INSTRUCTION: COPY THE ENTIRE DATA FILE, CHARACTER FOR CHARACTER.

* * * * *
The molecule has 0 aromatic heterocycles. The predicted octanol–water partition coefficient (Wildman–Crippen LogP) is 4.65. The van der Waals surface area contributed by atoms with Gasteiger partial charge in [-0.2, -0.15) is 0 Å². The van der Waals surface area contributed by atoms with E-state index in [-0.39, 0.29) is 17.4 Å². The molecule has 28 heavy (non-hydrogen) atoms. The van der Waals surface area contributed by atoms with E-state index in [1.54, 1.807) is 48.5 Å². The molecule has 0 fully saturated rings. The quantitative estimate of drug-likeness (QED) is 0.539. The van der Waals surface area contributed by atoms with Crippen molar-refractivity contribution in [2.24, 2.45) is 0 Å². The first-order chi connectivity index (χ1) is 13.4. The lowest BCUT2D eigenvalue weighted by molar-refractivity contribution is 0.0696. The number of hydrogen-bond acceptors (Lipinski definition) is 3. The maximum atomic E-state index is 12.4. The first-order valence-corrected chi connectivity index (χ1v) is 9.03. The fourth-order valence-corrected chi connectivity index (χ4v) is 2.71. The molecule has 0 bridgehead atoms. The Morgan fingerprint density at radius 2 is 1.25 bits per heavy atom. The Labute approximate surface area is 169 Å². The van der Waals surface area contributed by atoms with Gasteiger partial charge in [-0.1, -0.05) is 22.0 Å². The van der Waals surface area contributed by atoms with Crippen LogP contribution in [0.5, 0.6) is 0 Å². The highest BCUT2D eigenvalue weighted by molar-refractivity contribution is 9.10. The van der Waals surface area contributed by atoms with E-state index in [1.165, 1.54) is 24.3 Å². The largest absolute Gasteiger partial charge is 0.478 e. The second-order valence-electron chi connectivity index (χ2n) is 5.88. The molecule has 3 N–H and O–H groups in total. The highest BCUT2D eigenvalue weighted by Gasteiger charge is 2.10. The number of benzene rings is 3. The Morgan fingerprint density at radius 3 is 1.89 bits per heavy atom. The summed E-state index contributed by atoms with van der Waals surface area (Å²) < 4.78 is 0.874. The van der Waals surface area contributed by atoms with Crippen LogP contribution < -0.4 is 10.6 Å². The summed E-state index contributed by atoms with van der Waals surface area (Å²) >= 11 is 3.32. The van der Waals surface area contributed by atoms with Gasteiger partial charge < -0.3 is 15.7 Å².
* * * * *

The molecule has 0 aromatic heterocycles. The predicted octanol–water partition coefficient (Wildman–Crippen LogP) is 4.65. The van der Waals surface area contributed by atoms with Gasteiger partial charge in [-0.2, -0.15) is 0 Å². The van der Waals surface area contributed by atoms with E-state index in [-0.39, 0.29) is 17.4 Å². The molecule has 28 heavy (non-hydrogen) atoms. The van der Waals surface area contributed by atoms with E-state index in [1.54, 1.807) is 48.5 Å². The molecule has 0 fully saturated rings. The quantitative estimate of drug-likeness (QED) is 0.539. The van der Waals surface area contributed by atoms with Crippen molar-refractivity contribution in [2.24, 2.45) is 0 Å². The first-order chi connectivity index (χ1) is 13.4. The lowest BCUT2D eigenvalue weighted by molar-refractivity contribution is 0.0696. The number of hydrogen-bond acceptors (Lipinski definition) is 3. The maximum atomic E-state index is 12.4. The first-order valence-corrected chi connectivity index (χ1v) is 9.03. The fourth-order valence-corrected chi connectivity index (χ4v) is 2.71. The molecule has 0 bridgehead atoms. The Morgan fingerprint density at radius 2 is 1.25 bits per heavy atom. The Labute approximate surface area is 169 Å². The van der Waals surface area contributed by atoms with Gasteiger partial charge in [-0.1, -0.05) is 22.0 Å². The van der Waals surface area contributed by atoms with Crippen LogP contribution in [0.5, 0.6) is 0 Å². The highest BCUT2D eigenvalue weighted by molar-refractivity contribution is 9.10. The van der Waals surface area contributed by atoms with E-state index in [1.165, 1.54) is 24.3 Å². The largest absolute Gasteiger partial charge is 0.478 e. The second-order valence-electron chi connectivity index (χ2n) is 5.88. The molecule has 3 N–H and O–H groups in total. The highest BCUT2D eigenvalue weighted by Gasteiger charge is 2.10. The number of benzene rings is 3. The Morgan fingerprint density at radius 3 is 1.89 bits per heavy atom. The summed E-state index contributed by atoms with van der Waals surface area (Å²) < 4.78 is 0.874. The van der Waals surface area contributed by atoms with Crippen LogP contribution < -0.4 is 10.6 Å². The summed E-state index contributed by atoms with van der Waals surface area (Å²) >= 11 is 3.32. The van der Waals surface area contributed by atoms with Gasteiger partial charge < -0.3 is 15.7 Å².